8. 8. “ Moderating and Ethics for the Classroom Instructional Blog” Reflection <ul><li>I like this article because it makes you think more into blogging and how you could improve how it works within a class. One “a-ha” moment I had was when I read was “If I had a classroom blog, everyone would be required to participate and respond to others. There is value in this. Stuart Glogoff (2005) found that without that requirement, a blog can easily be abandoned and die.” This made me realize that blogging can be very beneficial, but only if you do it in a correct way. If not, blogs could be a big failure and affect the students’ opinions about blogging in general. Another “a-ha” moment happened after I read the “guidelines” part of the article. If you do not have rules and guidelines, your classroom blog will be lost. Guidelines are an important part of having a blog. My last “a-ha” moment came from ethics part of the article. This made me realize how public blogs really are. It is our responsible as the teacher to regulate what is said on the blog. But also, we have to remember to respect their freedom of speech too. This is where it gets complicated. </li></ul><ul><li>There was a quote from this article that I really liked. It was really helpful in understanding blogging. </li></ul><ul><li>It is: “The blogosphere is filled with dangers--&quot;misrepresenting opinion as fact, plagiarism, conflicts of interest, and newer trends, such as word of mouth marketing&quot; (Kuhn, 2005, p. 5), and before entering that bigger world, you can use your classroom blog to do more than help students reach instructional goals. With good moderating, you can teach them the skills for monitoring their own online behaviors. In the end, ethical self-monitoring is what ensures that the blog is a vehicle of trusted content.” </li></ul>
  9. 9. “ Exploring Educational Use of Blogs in U.S. Education” How can a blog be used in Education? <ul><li>To communicate </li></ul><ul><li>Instructional Resources </li></ul><ul><li>Collaborative Tools </li></ul><ul><li>Showcases for Student Projects </li></ul><ul><li>Post Class Assignments </li></ul><ul><li>Post hyperlinks to help with homework assignments. </li></ul>
  10. 10. “ Exploring Educational Use of Blogs in U.S. Education” Advantages of Using Educational Blogs <ul><li>Enhance learning for students. </li></ul><ul><li>They motivate students and foster collaboration among learners. </li></ul><ul><li>Students can develop and express their ideas and receive feedback from others. </li></ul><ul><li>Their posts can be updated and changed easily. </li></ul><ul><li>Encourages critical thinking skills. </li></ul>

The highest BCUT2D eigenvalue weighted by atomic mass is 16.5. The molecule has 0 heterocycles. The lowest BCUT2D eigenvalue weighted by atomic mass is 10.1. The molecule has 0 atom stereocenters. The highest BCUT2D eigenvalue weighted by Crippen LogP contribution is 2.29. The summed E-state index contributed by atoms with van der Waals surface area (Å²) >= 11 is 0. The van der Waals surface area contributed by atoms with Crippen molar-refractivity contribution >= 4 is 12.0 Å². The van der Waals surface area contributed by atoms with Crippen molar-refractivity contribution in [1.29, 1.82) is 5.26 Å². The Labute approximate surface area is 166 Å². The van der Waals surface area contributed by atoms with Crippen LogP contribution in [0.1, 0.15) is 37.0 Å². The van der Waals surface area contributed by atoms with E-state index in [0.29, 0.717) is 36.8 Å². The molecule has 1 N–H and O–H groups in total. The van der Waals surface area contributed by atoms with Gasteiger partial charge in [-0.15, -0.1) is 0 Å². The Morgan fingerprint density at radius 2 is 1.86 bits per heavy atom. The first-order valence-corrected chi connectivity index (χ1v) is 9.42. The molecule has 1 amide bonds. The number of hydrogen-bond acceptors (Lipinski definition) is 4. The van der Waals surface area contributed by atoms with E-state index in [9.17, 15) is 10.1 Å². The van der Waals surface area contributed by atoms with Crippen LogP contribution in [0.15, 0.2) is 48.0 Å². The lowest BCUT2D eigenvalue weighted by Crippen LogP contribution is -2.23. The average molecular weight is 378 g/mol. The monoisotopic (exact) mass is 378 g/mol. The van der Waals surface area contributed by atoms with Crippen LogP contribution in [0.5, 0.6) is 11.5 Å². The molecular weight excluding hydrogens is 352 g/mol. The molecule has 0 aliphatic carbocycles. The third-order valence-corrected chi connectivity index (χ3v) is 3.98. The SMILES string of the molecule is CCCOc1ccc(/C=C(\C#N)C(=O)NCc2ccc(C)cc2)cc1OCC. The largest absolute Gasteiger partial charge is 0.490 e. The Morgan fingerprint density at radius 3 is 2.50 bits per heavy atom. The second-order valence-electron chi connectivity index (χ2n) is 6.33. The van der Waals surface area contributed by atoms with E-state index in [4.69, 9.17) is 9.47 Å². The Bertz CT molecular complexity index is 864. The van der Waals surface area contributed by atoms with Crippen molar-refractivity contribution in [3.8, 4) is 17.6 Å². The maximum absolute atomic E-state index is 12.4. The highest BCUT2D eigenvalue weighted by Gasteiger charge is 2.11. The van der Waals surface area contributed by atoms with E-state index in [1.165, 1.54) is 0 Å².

11. 11. “ Exploring Educational Use of Blogs in U.S. Education” Reflection <ul><li>This article was very informative about blogs and their advantages and disadvantages. One “a-hah” moment I had came whenever it explained that blogging was better than a discussion board. This is because it is easy to use, create, and change. Also, after a course is over, the students can still go back to that blog. It gives them ownership over something. Another “a-ha” moment came whenever the article talked about how it is more than just reading and writing, it was about reading what is interesting to the audience. In this way it seems this could be the connection between traditional education and modern education. I thought that was neat. My last “a-ha” moment came when I read what educational blogs were called. They are called “EduBlogs.” This is when teachers use blogging as an educational resource for their classroom. I thought it was cool how they actually have a term for this now because of its rapid popularity. </li></ul><ul><li>One quote that I thought was interesting was: “Rather than an information resource, blogging has changed the role of readers. Readers are no longer passive recipients of the information from the web but become creators of the content by either posting entries on the blog or making comments on the entries posted by others.” </li></ul>
  12. 12. Conclusion <ul><li>Sturgeon, Julie. (2008). Five Don’ts of Classroom Blogging. Web 2.0, 1-5. Retrieved from THE Journal database. </li></ul><ul><li>Deubel, Patricia. (2007). Moderating and Ethics for the Classroom Instructional Blog. Web 2.0 , 1-1. Retrieved from THE Journal database. </li></ul><ul><li>Hong, Wang. (2008). Exploring Educational Use of Blogs in U.S. Education. US- China Education Review, 5(10), 1-5. Retrieved from the ERIC database. </li></ul><ul><li>These articles just show how big of an impact blogging can make in the educational world. They connect modern times with traditional ways of teaching and students seem to enjoy this more. I am eager to see what other new ways of teaching will emerge before I am a teacher. I want to integrate as much as possible. Technology is at our fingertips, why not use it to our advantage as teachers too? </li></ul>